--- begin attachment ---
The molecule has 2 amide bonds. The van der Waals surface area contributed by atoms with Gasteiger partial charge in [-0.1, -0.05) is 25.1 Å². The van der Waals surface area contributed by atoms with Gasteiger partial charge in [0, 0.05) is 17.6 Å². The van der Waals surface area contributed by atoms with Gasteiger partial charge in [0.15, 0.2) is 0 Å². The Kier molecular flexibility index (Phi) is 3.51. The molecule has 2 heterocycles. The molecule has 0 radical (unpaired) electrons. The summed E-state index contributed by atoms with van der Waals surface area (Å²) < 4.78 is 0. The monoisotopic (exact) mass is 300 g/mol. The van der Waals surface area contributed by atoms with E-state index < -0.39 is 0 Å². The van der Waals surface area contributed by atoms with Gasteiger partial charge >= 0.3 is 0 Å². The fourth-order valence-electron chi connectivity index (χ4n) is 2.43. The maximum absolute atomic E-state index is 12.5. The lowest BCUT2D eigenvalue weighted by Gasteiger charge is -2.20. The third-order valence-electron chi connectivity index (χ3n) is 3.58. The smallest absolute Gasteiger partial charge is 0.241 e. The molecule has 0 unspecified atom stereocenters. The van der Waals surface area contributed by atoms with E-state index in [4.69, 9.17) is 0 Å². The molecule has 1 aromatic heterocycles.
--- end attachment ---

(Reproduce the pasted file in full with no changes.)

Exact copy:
The molecule has 2 amide bonds. The van der Waals surface area contributed by atoms with Gasteiger partial charge in [-0.1, -0.05) is 25.1 Å². The van der Waals surface area contributed by atoms with Gasteiger partial charge in [0, 0.05) is 17.6 Å². The van der Waals surface area contributed by atoms with Gasteiger partial charge in [0.15, 0.2) is 0 Å². The Kier molecular flexibility index (Phi) is 3.51. The molecule has 2 heterocycles. The molecule has 0 radical (unpaired) electrons. The summed E-state index contributed by atoms with van der Waals surface area (Å²) < 4.78 is 0. The monoisotopic (exact) mass is 300 g/mol. The van der Waals surface area contributed by atoms with E-state index < -0.39 is 0 Å². The van der Waals surface area contributed by atoms with Gasteiger partial charge >= 0.3 is 0 Å². The fourth-order valence-electron chi connectivity index (χ4n) is 2.43. The maximum absolute atomic E-state index is 12.5. The lowest BCUT2D eigenvalue weighted by Gasteiger charge is -2.20. The third-order valence-electron chi connectivity index (χ3n) is 3.58. The smallest absolute Gasteiger partial charge is 0.241 e. The molecule has 0 unspecified atom stereocenters. The van der Waals surface area contributed by atoms with E-state index in [4.69, 9.17) is 0 Å². The molecule has 1 aromatic heterocycles.